Changing to MPI_(I)send would make our program incorrect, unless we make some radical design changes. Switching to collective communication would be even harder, if not impossible. Adjusting the size and number of buffers is something that we can do, though.

Thank you for following through on this, James - we really appreciate it. Looking forward with interest to the development team's answer.

Curious to know if there is any update on this that so far... Thanks in advance!

No updates yet.

Running the microbenchmark program with 20 sender and 20 receiver threads and  message size 256kb (that's when we notice severe performance degradation), we've noticed that the calls to MPI_Issend / MPI_Irecv take way longer (we measured them with clock()):

avg_issend: 656.000; avg_irecv: 1717.310

compared to running with 2 receiver and 2 sender threads:

avg_issend: 20.000; avg_irecv: 39.139

For what it's worth, below you can find a perf report, showing lots of time spent in some unknown function called by Irecv.

-  43.98%  dxhs_sem  [.] MPIR_Sendq_forget
   - MPIR_Sendq_forget
      - 99.98% MPIR_Request_complete
         + 98.81% PMPI_Wait
         + 1.19% PMPI_Waitall                   
-  38.24%  dxhs_sem  [.] 0x0000000000260f23     
   - 0x7fb9566d3f23        
   - 0x7fb9566d4e79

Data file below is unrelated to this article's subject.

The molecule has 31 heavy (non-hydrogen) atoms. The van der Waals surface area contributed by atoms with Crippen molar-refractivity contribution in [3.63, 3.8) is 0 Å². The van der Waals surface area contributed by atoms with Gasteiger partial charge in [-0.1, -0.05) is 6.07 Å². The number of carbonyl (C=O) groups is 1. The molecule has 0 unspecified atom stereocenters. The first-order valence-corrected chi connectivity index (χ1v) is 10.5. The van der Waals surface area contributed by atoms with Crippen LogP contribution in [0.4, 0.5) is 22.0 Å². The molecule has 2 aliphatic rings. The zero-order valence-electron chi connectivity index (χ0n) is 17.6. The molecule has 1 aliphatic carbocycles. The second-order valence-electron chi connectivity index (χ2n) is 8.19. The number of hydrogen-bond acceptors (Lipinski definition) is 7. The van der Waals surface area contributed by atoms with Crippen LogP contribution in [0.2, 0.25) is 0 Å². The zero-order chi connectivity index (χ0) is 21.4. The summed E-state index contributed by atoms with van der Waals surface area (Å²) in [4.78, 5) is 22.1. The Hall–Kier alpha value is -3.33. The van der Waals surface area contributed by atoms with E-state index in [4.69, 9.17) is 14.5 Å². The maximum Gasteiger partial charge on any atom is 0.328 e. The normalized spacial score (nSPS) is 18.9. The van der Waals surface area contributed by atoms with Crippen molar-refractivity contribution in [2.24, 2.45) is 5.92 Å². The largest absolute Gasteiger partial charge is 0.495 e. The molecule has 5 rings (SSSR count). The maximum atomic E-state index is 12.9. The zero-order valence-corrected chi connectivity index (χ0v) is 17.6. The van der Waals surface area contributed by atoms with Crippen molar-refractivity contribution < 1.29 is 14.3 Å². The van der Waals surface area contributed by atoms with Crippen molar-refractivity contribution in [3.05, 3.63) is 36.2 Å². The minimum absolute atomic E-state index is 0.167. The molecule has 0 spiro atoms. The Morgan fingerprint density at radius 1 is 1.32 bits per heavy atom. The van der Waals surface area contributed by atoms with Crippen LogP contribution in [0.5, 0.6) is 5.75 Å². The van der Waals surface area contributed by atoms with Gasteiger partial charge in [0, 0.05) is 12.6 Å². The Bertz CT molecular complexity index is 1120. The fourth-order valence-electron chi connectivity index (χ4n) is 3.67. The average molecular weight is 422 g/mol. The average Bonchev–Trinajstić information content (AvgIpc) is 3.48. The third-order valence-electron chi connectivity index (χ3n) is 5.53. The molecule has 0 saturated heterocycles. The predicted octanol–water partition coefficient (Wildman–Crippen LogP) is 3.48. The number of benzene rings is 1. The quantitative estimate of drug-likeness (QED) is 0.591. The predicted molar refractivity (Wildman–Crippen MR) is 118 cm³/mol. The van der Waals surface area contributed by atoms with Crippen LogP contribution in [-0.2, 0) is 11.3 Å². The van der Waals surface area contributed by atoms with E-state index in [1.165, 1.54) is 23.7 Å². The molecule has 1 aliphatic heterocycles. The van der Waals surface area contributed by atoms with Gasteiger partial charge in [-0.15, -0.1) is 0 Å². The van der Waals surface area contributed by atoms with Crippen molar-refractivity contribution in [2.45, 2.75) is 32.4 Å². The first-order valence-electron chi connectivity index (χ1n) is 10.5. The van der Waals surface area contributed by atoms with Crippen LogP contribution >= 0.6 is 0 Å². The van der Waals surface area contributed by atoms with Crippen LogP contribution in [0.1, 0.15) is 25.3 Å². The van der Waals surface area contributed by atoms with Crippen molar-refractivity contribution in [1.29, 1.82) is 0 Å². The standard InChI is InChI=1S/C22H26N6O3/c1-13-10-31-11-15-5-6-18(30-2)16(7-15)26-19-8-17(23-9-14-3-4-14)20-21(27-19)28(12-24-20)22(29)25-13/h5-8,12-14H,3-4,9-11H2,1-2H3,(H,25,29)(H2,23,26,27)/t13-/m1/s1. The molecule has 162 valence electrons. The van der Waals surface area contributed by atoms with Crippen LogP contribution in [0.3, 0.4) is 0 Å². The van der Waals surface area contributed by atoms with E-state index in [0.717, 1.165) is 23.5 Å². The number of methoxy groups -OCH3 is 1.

- rtc_register          
   - MPIDI_CH3I_GEN2_Prepare_rndv               
      - 56.50% MPIDI_gen2_Prepare_rndv_cts      
         - MPIDI_CH3_iStartMsg                  
            - 86.45% MPIDI_CH3_RecvRndv         
            - 13.55% MPIDI_CH3_PktHandler_RndvReqToSend
               + MPID_nem_gen2_module_poll
      + 43.50% 0x7fb95677cc21
   + 0x7fb9566d4bbf        
   + rtc_register          
   + MPIDI_CH3I_GEN2_Prepare_rndv
   + 0x7fb9566d42dd        
   + 0x7fb9566d4c1c        
   + rtc_register          
   + MPIDI_CH3I_GEN2_Prepare_rndv
   + 0x7fb9566d4bd5        
   + rtc_register          
   + MPIDI_CH3I_GEN2_Prepare_rndv
   + 0x7fb9566d4c07        
   + rtc_register          
   + MPIDI_CH3I_GEN2_Prepare_rndv
   + 0x7fb9566d432b        
   + 0x7fb9566d3f40        
   + 0x7fb9566d4e79        
   + rtc_register          
   + MPIDI_CH3I_GEN2_Prepare_rndv
   + 0x7fb9566d3f27        
   + 0x7fb9566d4e79        
   + rtc_register          
   + MPIDI_CH3I_GEN2_Prepare_rndv
   + 0x7fb9566d4319        
   + 0x7fb9566d42e8        
   + 0x7fb9566d4bf9        
   + rtc_register          
   + MPIDI_CH3I_GEN2_Prepare_rndv
   + 0x7fb9566d42c6        
   + 0x7fb9566d4bc7        
   + rtc_register          
   + MPIDI_CH3I_GEN2_Prepare_rndv
   + 0x7fb9566d4c0e        
   + rtc_register          
   + MPIDI_CH3I_GEN2_Prepare_rndv
   + 0x7fb9566d4c78        
   + rtc_register          
   + MPIDI_CH3I_GEN2_Prepare_rndv
   + 0x7fb9566d4c25       



What is your full application impacted by this?  If you would prefer it not be public, you can either send me a private message here or email me directly (PM for email address).

Our full application is a commercial distributed RDBMS engine and the microbenchmark program simulates the component that hash-partitions the data.